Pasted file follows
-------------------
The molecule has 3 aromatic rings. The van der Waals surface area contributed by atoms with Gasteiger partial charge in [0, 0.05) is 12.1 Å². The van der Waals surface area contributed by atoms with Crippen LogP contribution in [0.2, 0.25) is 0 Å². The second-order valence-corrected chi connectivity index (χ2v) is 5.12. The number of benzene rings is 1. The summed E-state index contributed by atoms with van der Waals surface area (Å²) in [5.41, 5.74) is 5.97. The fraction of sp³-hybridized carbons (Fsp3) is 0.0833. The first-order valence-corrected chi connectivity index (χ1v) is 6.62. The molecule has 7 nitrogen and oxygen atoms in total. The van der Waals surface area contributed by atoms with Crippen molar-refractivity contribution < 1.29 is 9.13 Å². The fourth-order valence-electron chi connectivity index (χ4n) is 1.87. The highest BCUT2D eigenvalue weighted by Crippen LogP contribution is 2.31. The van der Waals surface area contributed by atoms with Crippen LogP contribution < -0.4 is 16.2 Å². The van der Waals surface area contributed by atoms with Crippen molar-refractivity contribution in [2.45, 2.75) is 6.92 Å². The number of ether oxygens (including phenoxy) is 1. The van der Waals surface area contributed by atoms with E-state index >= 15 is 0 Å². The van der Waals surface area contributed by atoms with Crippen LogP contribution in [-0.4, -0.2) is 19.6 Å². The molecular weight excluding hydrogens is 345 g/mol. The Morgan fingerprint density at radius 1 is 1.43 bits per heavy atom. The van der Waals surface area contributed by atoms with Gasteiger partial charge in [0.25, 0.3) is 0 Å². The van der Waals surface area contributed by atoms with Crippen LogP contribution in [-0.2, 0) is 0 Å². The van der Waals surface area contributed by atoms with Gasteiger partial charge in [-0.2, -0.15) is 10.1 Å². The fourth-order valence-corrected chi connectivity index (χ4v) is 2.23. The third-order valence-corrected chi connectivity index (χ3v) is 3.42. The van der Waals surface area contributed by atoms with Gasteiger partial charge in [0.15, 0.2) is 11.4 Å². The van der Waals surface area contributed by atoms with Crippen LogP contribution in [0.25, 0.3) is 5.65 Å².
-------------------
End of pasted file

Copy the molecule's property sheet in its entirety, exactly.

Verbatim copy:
The molecule has 3 aromatic rings. The van der Waals surface area contributed by atoms with Gasteiger partial charge in [0, 0.05) is 12.1 Å². The van der Waals surface area contributed by atoms with Crippen LogP contribution in [0.2, 0.25) is 0 Å². The second-order valence-corrected chi connectivity index (χ2v) is 5.12. The number of benzene rings is 1. The summed E-state index contributed by atoms with van der Waals surface area (Å²) in [5.41, 5.74) is 5.97. The fraction of sp³-hybridized carbons (Fsp3) is 0.0833. The first-order valence-corrected chi connectivity index (χ1v) is 6.62. The molecule has 7 nitrogen and oxygen atoms in total. The van der Waals surface area contributed by atoms with Crippen molar-refractivity contribution < 1.29 is 9.13 Å². The fourth-order valence-electron chi connectivity index (χ4n) is 1.87. The highest BCUT2D eigenvalue weighted by Crippen LogP contribution is 2.31. The van der Waals surface area contributed by atoms with Crippen LogP contribution < -0.4 is 16.2 Å². The van der Waals surface area contributed by atoms with Crippen molar-refractivity contribution in [2.45, 2.75) is 6.92 Å². The number of ether oxygens (including phenoxy) is 1. The van der Waals surface area contributed by atoms with E-state index >= 15 is 0 Å². The van der Waals surface area contributed by atoms with Crippen LogP contribution in [-0.4, -0.2) is 19.6 Å². The molecular weight excluding hydrogens is 345 g/mol. The Morgan fingerprint density at radius 1 is 1.43 bits per heavy atom. The van der Waals surface area contributed by atoms with Gasteiger partial charge in [0.25, 0.3) is 0 Å². The van der Waals surface area contributed by atoms with Crippen LogP contribution in [-0.2, 0) is 0 Å². The van der Waals surface area contributed by atoms with Gasteiger partial charge in [-0.2, -0.15) is 10.1 Å². The fourth-order valence-corrected chi connectivity index (χ4v) is 2.23. The third-order valence-corrected chi connectivity index (χ3v) is 3.42. The van der Waals surface area contributed by atoms with Gasteiger partial charge in [0.15, 0.2) is 11.4 Å². The van der Waals surface area contributed by atoms with Crippen LogP contribution in [0.25, 0.3) is 5.65 Å².